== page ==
Kelly’s Directory for 1881 comments on St. Thomas’s as follows: “The chapel of St. Thomas was erected by subscription, assisted by a grant from the Incorporated Church Building Society in 1851 and restored in 1878.” The Incorporated Church Building Society was established in 1818 to provide funds for the building and enlargement of Anglican Churches. It is not known how much the sum borrowed for St. Thomas’s was.
As the population of Somercotes continued to grow more pressure was placed on the accommodation offered by the church. In 1887 further modifications were made in order to increase the capacity of the church, which resulted in its temporary closure. It re-opened at the beginning of October that year, in time for Harvest Festival celebrations. The Derbyshire Advertiser & Journal, published on 14th October reported on the event: “SOMERCOTES - Re-opening of the Church - On Sunday, Somercotes Church, which has been closed for alterations and repairs, re-opened, and harvest festival services were celebrated. An outer porch has been erected, and pitch pine seats for the choir placed in the chancel. By this means the church will seat a greater number of persons. Crowded congregations were present at each service, and collections were taken to defray the cost.” According to Kelly’s Directory of 1891, the church then had capacity for 500 worshippers.
An organ was purchased and installed in the church during January 1894. Prior to this it is likely that music would have been provided by an upright piano or harmonium. It was built by Messrs Lloyd and Co., of Nottingham. The Derbyshire Times & Chesterfield Herald published on 13th January 1894 printed a long article on the dedication of the new organ, part of which is transcribed as follows: “ORGAN OPENING AT SOMERCOTES CHURCH - On Tuesday, in Somercotes Church, near Alfreton, the dedication and opening of a new organ took place in the presence of large congregations at both afternoon and evening services. The movement for the provision of an organ has been initiated during the ministry of the Rev. R. B. Davies, who a year or two ago went to Somercotes as curate-in-charge, alter successful work at the Blue Bell-hill Mission Church, Nottingham. Mr. Davies is about to leave Somercotes to engage in missionary work in Zululand, but before he bids farewell to his congregation the important movement for placing an organ of adequate power in the Church will, it is hoped, be in every way successful. The instrument, which was opened on Tuesday, has cost £280, and of this sum £180 has been raised. It is hoped that before the Rev. gentleman leaves the parish, as he is expected to do about Easter, the liberality of the supporters of the Church will have wiped off the adverse balance now remaining… The full contemplated completion of the organ will cost an additional £50, and it will be possible shortly to give the order for this desirable work to be done…” The article continued with a lengthy description on the technical details of the organ and a full transcript of the Dedication, conducted by the Lord Bishop of Derby. After a recital on the new organ there was a public tea, after which the congregation presented the Rev. R. B. Davies, with portable altar, which the newspaper reported “…will be of service to the reverend gentleman in his varied labours on the mission field.”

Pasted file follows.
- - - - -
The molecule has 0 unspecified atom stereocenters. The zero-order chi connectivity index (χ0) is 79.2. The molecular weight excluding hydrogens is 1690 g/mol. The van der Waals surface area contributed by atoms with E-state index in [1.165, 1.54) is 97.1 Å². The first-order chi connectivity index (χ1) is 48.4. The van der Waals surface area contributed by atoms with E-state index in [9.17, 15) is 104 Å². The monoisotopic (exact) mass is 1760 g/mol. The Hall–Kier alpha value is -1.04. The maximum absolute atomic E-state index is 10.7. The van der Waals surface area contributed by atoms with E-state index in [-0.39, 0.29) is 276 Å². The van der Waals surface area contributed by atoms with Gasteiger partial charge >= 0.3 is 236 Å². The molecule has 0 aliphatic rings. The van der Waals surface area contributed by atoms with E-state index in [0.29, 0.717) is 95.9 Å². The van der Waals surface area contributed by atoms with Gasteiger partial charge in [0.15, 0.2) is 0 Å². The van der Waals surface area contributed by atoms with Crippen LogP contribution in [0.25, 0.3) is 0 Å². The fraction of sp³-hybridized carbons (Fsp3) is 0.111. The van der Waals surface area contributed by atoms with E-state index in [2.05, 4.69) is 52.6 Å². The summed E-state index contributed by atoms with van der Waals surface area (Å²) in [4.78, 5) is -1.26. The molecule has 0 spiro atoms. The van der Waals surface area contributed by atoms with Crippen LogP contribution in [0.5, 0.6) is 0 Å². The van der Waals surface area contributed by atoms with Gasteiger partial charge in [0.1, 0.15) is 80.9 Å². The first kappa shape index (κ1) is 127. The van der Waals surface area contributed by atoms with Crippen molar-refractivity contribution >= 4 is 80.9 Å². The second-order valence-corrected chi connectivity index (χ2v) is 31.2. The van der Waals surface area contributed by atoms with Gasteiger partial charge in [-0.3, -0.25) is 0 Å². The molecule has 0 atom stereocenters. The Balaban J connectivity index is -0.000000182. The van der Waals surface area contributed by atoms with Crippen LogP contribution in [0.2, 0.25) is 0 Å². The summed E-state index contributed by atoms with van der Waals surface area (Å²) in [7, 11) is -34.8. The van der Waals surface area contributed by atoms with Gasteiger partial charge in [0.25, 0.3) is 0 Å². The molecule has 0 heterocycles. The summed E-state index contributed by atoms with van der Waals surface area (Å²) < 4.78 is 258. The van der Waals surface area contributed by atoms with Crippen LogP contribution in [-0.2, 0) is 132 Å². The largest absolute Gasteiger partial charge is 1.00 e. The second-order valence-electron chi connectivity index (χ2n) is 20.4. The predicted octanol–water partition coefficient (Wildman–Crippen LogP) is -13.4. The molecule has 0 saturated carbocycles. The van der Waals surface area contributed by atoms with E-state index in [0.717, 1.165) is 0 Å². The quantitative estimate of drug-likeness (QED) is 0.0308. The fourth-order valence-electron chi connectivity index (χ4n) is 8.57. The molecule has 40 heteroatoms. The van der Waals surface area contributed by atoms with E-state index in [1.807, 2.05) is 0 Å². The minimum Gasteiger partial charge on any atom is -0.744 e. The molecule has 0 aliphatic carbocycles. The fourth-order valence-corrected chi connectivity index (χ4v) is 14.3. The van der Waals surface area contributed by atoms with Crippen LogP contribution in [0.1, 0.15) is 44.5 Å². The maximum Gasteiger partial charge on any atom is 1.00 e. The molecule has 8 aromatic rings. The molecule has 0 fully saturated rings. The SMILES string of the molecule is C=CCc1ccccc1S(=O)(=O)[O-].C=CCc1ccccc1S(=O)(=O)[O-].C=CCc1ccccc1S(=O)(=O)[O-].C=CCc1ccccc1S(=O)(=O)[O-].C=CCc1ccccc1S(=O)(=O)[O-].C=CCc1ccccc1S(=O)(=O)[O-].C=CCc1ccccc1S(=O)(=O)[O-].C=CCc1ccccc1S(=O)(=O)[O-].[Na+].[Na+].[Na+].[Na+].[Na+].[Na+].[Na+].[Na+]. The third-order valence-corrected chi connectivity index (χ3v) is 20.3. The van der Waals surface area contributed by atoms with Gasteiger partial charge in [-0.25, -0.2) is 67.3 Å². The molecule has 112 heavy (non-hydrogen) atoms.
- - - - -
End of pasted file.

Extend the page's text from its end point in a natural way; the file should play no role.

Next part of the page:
From its opening in 1854 the vicars of the Church of St. James at Riddings oversaw the running of St. Thomas’s, but in 1892 the Rev. R. B. Davies was appointed Priest-in-Charge. He remained at Somercotes until February 1894, when he left for his missionary work and was superseded by the Rev. C. R. Dickinson.
Although at Somercotes for a relatively short time, the Rev. Davies appears to have been very vocal in his support for the church and the local community, something that was carried on by his successor. By the time the Rev. Dickinson took office, there was already much discussion about the need to build a new church fit for purpose, and due to the growing population which was outstripping all of its neighbours, to have a separate parish for Somercotes.
The movement to support both the new church and the establishment of a separate parish had many well-known sponsors, including Thomas Haden Oakes and Charles Seely. Funds towards the building of the new church were raised through collections, bazaars, afternoon teas and dances, but substantial donations towards the cost were also received.
The Derbyshire Times & Chesterfield Herald, published on 4th January 1896, printed an article on the subject of the church: “PROPOSED NEW CHURCH AT SOMERCOTES - SALE OF WORK - The Church people of Somercotes are working most assiduously to raise funds towards the erection of a new church, the estimated cost of which is about £4000. A few months ago a bazaar was held for the same objet, which realised £165, and in order to dispose of a number of articles that were not sold on that occasion a sale of work was held on Monday in the Boys' school. The opening ceremony took place shortly after three o'clock, and in a few remarks the curate-in-charge, the Rev. C. R. Dickinson, MA, stated that the matter of a new church lay very near to the hearts of church people in that locality, and it was by efforts of that kind, together with the donations from those interested in the good work, they hoped in the spring to be able to commence building operations. Some people had a good deal to say against bazaars, but it brought workers together and promoted a good feeling. They were glad to see Mrs Morewood present for she had kindly consented to open the sale of work. Up to the present, £1620 had been forthcoming, including premises. Since Colonel Seely gave his handsome donation of £1300, the Bishop of Southwell promised £100, Messrs Kempson &and Co., of Pye Bridge, £20, and a donation had been received from the Rev. R. H. L. Currey, vicar of St Luke's, Derby, formerly at Somercotes. They hoped shortly to have the plans of the new church, and anticipated making an appeal throughout the county for support. Mrs Palmer-Morewood, of Alfreton Park, said she was pleased to show her interest in the great work, and to perform the opening of the sale of work. She was glad to hear they had got half the amount required, and she hoped they would soon have the satisfaction of seeing the new church erection. They were fortunate in having the liberal assistance of Colonel Seely and Mr. Oakes, who were always willing to assist a good cause. She always felt the truth of saying ‘Where there’s a will there's a way;’ they were working with a will, and she hoped in a short time they would see the walls of the new church rising. It was her desire that that effort would bring in a substantial sum, and that ail might yield to the temptation of becoming the possessors of such beautiful articles that adorned the stalls.” The article continued with votes of thanks and other details.